Enchondromas are a common long bone benign tumor often discovered incidentally on imaging for adjacent pathology. These benign cartilaginous tumors can be difficult to differentiate from low-grade chondrosarcomas on imaging and histology. Multiple advanced imaging studies and clinic visits are required to confirm stability. Surveillance for these lesions can lead to significant patient costs without a clear oncologic or functional benefit. There is a lack of evidence-based consensus guidelines for the surveillance of enchondromas. The purposes of our study are: 1) to determine the number and proportion of low-grade cartilaginous tumors that demonstrate growth or require treatment and 2) to optimize the efficacy and cost-effectiveness of surveillance strategies for detecting biologically active lesions.

A retrospective single-institution study was performed on 55 subjects, 18 years or older, with long bone enchondromas without concerning radiographic characteristics that were referred to our institution's orthopaedic oncology clinic from July 1, 2009 to November 30, 2016. All subjects had at least 12 months of radiographic follow-up. We performed a chart and imaging review to assess for growth of the lesion over time. The number of pre-referral imaging and the number of follow-up imaging studies were recorded. The costs of plain radiographs and advanced imaging were estimated using our institution's global charge list in 2016.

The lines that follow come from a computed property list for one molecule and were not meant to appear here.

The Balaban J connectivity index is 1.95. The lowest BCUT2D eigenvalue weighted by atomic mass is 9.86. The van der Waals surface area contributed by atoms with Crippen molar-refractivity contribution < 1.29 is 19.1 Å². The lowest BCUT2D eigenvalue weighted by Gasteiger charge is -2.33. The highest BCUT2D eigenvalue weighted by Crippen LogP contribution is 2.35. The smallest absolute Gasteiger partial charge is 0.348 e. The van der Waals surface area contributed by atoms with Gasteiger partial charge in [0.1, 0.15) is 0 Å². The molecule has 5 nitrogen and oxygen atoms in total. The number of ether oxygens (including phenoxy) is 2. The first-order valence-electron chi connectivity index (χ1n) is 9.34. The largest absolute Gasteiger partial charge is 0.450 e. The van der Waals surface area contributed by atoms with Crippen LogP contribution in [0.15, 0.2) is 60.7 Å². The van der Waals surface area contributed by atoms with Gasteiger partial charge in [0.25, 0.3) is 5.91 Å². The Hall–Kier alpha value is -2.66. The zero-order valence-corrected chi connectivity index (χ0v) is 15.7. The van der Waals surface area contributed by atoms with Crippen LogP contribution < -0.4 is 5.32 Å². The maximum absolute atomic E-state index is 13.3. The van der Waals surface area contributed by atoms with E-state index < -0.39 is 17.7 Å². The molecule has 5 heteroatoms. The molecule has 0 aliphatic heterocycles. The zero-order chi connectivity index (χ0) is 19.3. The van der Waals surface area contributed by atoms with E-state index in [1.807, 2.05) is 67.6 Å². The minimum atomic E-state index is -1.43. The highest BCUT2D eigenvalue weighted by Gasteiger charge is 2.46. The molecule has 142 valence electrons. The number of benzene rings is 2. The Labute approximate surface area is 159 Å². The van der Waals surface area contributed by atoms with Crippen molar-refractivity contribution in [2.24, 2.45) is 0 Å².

For stable enchondromas, 35 out of 52 lesions (67.3%) presented in the lower extremities compared to three out of three (100%) growing cartilaginous tumors. Three out of 55 (5.45%) long bone cartilaginous lesions exhibited growth at a median of 23 (range 21-25 months) follow-up. There was no apparent difference in median presenting age for stable versus growing lesions (58.5 versus 55.0 years old, p =0.5673) or median lesion size at presentation (4.1 cm versus 3.6 cm, p = 0.2923). None of these lesions presented with pain attributable to the lesion. One out of seven biopsied cartilaginous lesions (four stable and three growing) had a histology diagnosis of grade 1 chondrosarcoma. There was no significant difference in the median number of total clinical visits for stable (four) and growing (five) enchondromas (p = 0.0807). The median pre-referral costs per patient were: plain radiographs ($383.00), CT scans ($0.00), and MRI imaging ($3,969.00). The median post-referral costs for plain radiographs and MRI per patient were $1,326.00 and $4,668.00, respectively. The annual median costs for plain radiographs and MRI were $609.23 and $2,240.64, respectively.

In conclusion, enchondroma growth was a rare event and typically occurred at two years follow-up in our series. Given the low risk for malignant transformation, we propose surveillance with plain radiographic follow-up for stable enchondromas every 3-6 months for the first year and then annually for at least three years of total follow-up. The most significant costs savings can be made by limiting MRI imaging in the absence of clinical or radiographic concern. Additional studies are needed to determine the long-term risk of growth or declaration of chondrosarcoma.Level of Evidence: IV.

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